Thoughts on the iPhone 5s and 5c

iPhone 5S Side

With most major news outlets offering comprehensive reviews of Apple’s flagship device, there isn’t much more to be said. Frankly, both the 5s and 5c are iterative devices. Both add something unique to the iOS playing field, but neither reinvents the wheel.

What follows are some of my thoughts about both the iPhone 5s and 5c — I’ll try to keep it short. Be sure to share your experiences with the devices in the comments!

iPhone 5s

  • It’s fast. The A7 chip powers through iOS 7 beautifully — if this device feels slow in the next year or so, it isn’t because of a lack of power (Apple, optimize, please!).
  • The camera is surprisingly better than the 5. This is probably the biggest change, aside from TouchID. Think of as being the HTC One camera, but sharper and with better color reproduction. The improved flash is also immediately noticeable.
  • TouchID works, and well. There is a slight learning curve — mostly, you have to use the home button to unlock the device. Duh. But coming from Android devices, I was used to hitting the top (or side) wake button and unlocking from there. TouchID is also accurate enough to use full-time, which surprised me.

iPhone 5S Front

  • Battery life is fine, but don’t expect to make it through more than a day with any amount of web browsing/social networking/navigation. If you just use the phone and text people, maybe. When (because, let’s be honest — it’s going to happen) Apple releases a larger iPhone, I’m sure battery life will be amazing, just like the Galaxy Note or LG G2 have amazing battery life. But that just isn’t the case here. Still, battery life is admirable and completely workable. A full day of use? Easy.
  • I really like space grey. The lighter aluminum back and sides look great to me. But, who am I kidding — my phone will be in a case.

iPhone 5c

2013-09-10 16_39_47-Official Apple Store - iPhone 5s, iPhone 5c, iPad, MacBook Pro, and more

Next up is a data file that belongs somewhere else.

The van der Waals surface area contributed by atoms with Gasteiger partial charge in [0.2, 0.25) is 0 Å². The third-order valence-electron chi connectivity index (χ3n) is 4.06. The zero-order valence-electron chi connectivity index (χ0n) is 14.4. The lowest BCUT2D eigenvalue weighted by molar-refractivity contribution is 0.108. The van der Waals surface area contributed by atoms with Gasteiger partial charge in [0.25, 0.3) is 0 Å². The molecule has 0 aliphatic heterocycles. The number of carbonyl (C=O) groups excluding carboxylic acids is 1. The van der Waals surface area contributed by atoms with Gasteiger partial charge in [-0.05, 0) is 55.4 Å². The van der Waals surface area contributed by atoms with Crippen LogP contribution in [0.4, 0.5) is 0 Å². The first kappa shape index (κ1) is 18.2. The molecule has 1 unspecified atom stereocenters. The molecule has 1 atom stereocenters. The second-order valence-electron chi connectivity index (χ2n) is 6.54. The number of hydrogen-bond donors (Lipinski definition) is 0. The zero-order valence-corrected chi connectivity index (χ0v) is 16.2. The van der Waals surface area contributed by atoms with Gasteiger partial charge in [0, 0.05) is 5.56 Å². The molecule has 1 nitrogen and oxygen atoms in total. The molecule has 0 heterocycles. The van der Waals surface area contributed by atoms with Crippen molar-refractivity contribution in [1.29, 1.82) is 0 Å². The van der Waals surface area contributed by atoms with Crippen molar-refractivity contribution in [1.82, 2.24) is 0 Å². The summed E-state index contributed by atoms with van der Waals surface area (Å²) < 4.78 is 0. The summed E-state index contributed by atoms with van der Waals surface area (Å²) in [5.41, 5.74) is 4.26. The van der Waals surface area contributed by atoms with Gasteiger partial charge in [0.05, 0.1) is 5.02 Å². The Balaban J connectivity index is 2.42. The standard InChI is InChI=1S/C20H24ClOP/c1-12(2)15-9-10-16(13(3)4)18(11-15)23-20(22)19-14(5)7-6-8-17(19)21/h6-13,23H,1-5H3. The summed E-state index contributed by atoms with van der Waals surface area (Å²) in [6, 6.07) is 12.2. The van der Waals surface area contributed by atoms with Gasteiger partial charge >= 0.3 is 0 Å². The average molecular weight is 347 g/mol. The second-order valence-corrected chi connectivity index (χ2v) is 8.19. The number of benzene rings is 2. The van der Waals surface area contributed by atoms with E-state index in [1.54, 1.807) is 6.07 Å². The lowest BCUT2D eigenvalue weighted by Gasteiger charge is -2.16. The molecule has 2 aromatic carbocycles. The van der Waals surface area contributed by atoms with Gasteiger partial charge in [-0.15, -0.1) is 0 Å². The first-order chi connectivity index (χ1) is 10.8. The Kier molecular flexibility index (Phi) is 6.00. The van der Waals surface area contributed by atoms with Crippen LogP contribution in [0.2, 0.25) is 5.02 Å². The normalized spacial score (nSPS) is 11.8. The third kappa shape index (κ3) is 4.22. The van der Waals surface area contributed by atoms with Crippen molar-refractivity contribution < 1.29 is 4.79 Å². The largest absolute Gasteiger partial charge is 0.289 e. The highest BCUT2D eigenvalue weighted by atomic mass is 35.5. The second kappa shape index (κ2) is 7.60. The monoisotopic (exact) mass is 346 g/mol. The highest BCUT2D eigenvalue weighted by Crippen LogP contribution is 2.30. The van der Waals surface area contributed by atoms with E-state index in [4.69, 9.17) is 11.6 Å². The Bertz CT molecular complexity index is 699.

• The plastic is fine. I tend to hate glossy plastic and prefer its matte brethren, but the 5c feels solid. It’s high-quality.
  • The chosen colors are also nice — none feel too flamboyant, or else too intrusive. Interesting, given the color palette of iOS 7 and tendency to use bright, noticeable colors.
  • It’s an iPhone 5, and that’s still a very good thing. It’s fast — iOS 7 is fluid. The A6 chip is, by no means, a slouch. The camera is still as great as it ever was. In all, it feels like a solid device for everyone else.
  • Regarding sales: the 5c was never going to be flying off the shelves for launch week. It’s a phone for the masses, and isn’t targeted at the crowd that pre-orders devices, or lines up for phones. It’s also the face of this generation of iPhone, just because it looks new.

iOS 7 on iPhone 5C

Overall, the 5s and 5c represent a solid update for the hardware side of the iPhone lineup. But that’s only ever at most half of the equation — iOS 7 and its facelift represent the other half. Coupled with the deluge of app updates that have been issued and will be released over the coming months, it seems that Apple is just hitting its stride. Unlike the release of iOS 6 (and 5, and to some extent 4…), iOS 7 isn’t boring or expected — in fact, it’s exciting, and opens up an entirely new realm of app development and design. And it’s an exciting time for iPhone, iPad, and iPod touch owners.

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